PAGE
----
More Florida Cities Looking At Decriminalizing Marijuana

State Rep. Shevrin Jones, D-West Park, has proposed decriminalizing possessing a small amount of marijuana possession but the idea has drawn fire.

Under current state law, anyone caught with 20 grams or less of illegal marijuana faces a first-degree misdemeanor offense.

Jones’ bill would lessen that penalty so that an individual caught with 20 grams or less of marijuana would face being charged with a noncriminal violation instead of a misdemeanor, getting a ticket and not being arrested.

Several Florida cities aren’t waiting on Tallahassee and are moving forward with their own legislation to decriminalize some degrees of marijuana possession.

Orlando, Key West, Tampa and Daytona Beach have led that charge. Most of those cities have local ordinances which have first-time offenders caught with 20 grams or less being fined between $75 to $100.

Now more cities are addressing the issues at the local level. Recently, the Sarasota City Commission passed a bill which decriminalizes possession of less than 20 grams of marijuana. If caught, an individual would be fined $100 or have to complete 10 hours of community service.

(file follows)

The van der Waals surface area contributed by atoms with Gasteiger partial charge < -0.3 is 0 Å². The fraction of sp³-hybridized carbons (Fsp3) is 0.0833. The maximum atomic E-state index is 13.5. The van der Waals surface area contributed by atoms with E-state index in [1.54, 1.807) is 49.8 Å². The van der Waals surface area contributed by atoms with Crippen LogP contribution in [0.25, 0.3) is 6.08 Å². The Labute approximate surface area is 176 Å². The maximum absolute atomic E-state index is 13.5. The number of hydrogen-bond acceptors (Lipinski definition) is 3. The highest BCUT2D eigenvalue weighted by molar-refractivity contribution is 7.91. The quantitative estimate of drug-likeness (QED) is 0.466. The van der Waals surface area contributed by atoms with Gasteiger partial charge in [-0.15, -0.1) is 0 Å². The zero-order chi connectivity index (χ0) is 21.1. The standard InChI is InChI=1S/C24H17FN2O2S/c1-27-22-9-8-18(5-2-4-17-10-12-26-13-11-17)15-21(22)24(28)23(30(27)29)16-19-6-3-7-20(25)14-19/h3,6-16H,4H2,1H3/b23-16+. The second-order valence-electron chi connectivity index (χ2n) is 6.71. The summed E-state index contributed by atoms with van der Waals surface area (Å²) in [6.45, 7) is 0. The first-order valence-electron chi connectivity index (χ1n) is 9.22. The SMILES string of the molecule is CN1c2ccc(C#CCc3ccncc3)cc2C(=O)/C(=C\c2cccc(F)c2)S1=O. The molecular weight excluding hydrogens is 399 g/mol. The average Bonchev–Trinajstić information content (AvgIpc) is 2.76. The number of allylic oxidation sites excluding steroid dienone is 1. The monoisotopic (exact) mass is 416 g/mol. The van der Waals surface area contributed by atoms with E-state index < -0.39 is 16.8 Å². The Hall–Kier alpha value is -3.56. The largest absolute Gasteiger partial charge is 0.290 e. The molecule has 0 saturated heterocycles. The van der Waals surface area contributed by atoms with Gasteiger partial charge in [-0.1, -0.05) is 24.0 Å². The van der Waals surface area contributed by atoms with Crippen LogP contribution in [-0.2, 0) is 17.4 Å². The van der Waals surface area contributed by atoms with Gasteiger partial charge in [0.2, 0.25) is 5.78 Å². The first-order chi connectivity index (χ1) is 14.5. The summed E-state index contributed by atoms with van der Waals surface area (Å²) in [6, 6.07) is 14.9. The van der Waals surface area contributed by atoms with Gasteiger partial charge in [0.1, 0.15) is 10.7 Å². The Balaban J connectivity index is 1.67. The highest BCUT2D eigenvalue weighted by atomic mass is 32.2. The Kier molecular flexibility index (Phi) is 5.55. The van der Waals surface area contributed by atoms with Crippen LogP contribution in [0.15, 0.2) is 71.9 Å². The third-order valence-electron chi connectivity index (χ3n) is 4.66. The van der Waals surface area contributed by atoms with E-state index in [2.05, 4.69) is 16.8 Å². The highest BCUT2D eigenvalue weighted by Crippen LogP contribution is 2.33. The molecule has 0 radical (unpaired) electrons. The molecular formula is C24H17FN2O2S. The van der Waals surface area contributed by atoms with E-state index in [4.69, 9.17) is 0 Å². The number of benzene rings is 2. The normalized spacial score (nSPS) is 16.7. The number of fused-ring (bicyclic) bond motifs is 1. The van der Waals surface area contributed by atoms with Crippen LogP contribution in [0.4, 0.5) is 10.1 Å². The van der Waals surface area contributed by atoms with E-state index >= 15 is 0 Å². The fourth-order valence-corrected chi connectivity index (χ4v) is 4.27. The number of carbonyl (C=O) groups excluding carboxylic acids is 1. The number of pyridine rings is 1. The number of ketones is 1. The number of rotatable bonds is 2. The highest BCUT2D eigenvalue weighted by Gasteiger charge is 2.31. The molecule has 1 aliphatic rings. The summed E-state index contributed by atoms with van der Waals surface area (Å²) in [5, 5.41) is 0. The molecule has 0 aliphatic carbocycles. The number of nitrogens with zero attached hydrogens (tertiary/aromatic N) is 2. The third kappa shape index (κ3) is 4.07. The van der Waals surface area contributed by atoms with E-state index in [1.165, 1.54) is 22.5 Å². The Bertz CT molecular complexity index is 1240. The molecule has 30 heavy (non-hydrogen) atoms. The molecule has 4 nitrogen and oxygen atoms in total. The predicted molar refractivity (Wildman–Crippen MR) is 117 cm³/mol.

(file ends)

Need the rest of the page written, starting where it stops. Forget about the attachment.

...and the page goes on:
Not all cities are on board with the idea. The Jacksonville City Council voted against a bill from City Councilman Garrett Dennis which was in line with other proposals across the state. But the bill went down to defeat on a 15-3 vote.

In the meantime, several cities across Florida are moving forward with decriminalization proposals and the supporters of these efforts insist the polls are in their favor.

Dennis cited a University of North Florida (UNF) poll taken in June which showed 84 percent of Duval County voters support decriminalization at some levels.

As the debates on marijuana continue across cities throughout Florida, there are questions about what should be left in police officers’ discretion.

One police union representative told Florida Daily that, for the most part, officers should be able to use their discretion which can be decisive. This police leader said that most officers will write a citation for first-time offenders and if no “red flags” come up during background checks.

Duval County Sheriff Mike Williams and other sheriffs across Florida have said that they see no need for this issue to be decided at the local level.


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